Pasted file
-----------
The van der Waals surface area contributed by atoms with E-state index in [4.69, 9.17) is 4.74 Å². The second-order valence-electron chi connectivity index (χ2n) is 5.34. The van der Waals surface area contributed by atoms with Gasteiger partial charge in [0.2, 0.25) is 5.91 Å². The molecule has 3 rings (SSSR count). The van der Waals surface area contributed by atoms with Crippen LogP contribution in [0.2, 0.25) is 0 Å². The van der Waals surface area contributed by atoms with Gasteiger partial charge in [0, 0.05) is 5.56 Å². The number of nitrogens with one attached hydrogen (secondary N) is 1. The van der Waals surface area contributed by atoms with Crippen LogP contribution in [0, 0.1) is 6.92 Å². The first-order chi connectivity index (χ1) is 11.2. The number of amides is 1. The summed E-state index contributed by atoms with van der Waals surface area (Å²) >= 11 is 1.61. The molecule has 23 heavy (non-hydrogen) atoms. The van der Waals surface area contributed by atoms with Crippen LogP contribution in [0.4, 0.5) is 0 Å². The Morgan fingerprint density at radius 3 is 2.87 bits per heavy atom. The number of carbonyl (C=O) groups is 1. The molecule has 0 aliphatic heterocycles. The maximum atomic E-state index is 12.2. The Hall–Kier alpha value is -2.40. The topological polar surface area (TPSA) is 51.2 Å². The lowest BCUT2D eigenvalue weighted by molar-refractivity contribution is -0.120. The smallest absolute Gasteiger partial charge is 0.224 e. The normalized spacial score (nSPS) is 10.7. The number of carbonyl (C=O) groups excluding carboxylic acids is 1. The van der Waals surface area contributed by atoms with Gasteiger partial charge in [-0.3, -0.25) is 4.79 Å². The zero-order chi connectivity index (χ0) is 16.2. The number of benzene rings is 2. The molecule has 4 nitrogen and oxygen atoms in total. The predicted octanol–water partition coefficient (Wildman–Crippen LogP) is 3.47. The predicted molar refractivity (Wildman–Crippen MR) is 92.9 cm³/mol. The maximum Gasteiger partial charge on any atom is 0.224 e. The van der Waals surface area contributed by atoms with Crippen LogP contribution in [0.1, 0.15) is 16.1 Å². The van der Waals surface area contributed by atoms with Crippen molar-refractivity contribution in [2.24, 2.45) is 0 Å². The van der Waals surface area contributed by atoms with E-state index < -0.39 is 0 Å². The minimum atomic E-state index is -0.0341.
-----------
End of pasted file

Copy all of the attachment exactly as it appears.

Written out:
The van der Waals surface area contributed by atoms with E-state index in [4.69, 9.17) is 4.74 Å². The second-order valence-electron chi connectivity index (χ2n) is 5.34. The van der Waals surface area contributed by atoms with Gasteiger partial charge in [0.2, 0.25) is 5.91 Å². The molecule has 3 rings (SSSR count). The van der Waals surface area contributed by atoms with Crippen LogP contribution in [0.2, 0.25) is 0 Å². The van der Waals surface area contributed by atoms with Gasteiger partial charge in [0, 0.05) is 5.56 Å². The number of nitrogens with one attached hydrogen (secondary N) is 1. The van der Waals surface area contributed by atoms with Crippen LogP contribution in [0, 0.1) is 6.92 Å². The first-order chi connectivity index (χ1) is 11.2. The number of amides is 1. The summed E-state index contributed by atoms with van der Waals surface area (Å²) >= 11 is 1.61. The molecule has 23 heavy (non-hydrogen) atoms. The van der Waals surface area contributed by atoms with Crippen LogP contribution in [0.4, 0.5) is 0 Å². The Morgan fingerprint density at radius 3 is 2.87 bits per heavy atom. The number of carbonyl (C=O) groups is 1. The molecule has 0 aliphatic heterocycles. The maximum atomic E-state index is 12.2. The Hall–Kier alpha value is -2.40. The topological polar surface area (TPSA) is 51.2 Å². The lowest BCUT2D eigenvalue weighted by molar-refractivity contribution is -0.120. The smallest absolute Gasteiger partial charge is 0.224 e. The normalized spacial score (nSPS) is 10.7. The number of carbonyl (C=O) groups excluding carboxylic acids is 1. The van der Waals surface area contributed by atoms with Gasteiger partial charge in [-0.3, -0.25) is 4.79 Å². The zero-order chi connectivity index (χ0) is 16.2. The number of benzene rings is 2. The molecule has 4 nitrogen and oxygen atoms in total. The predicted octanol–water partition coefficient (Wildman–Crippen LogP) is 3.47. The predicted molar refractivity (Wildman–Crippen MR) is 92.9 cm³/mol. The maximum Gasteiger partial charge on any atom is 0.224 e. The van der Waals surface area contributed by atoms with Crippen LogP contribution in [0.1, 0.15) is 16.1 Å². The van der Waals surface area contributed by atoms with Crippen molar-refractivity contribution in [2.24, 2.45) is 0 Å². The van der Waals surface area contributed by atoms with E-state index < -0.39 is 0 Å². The minimum atomic E-state index is -0.0341.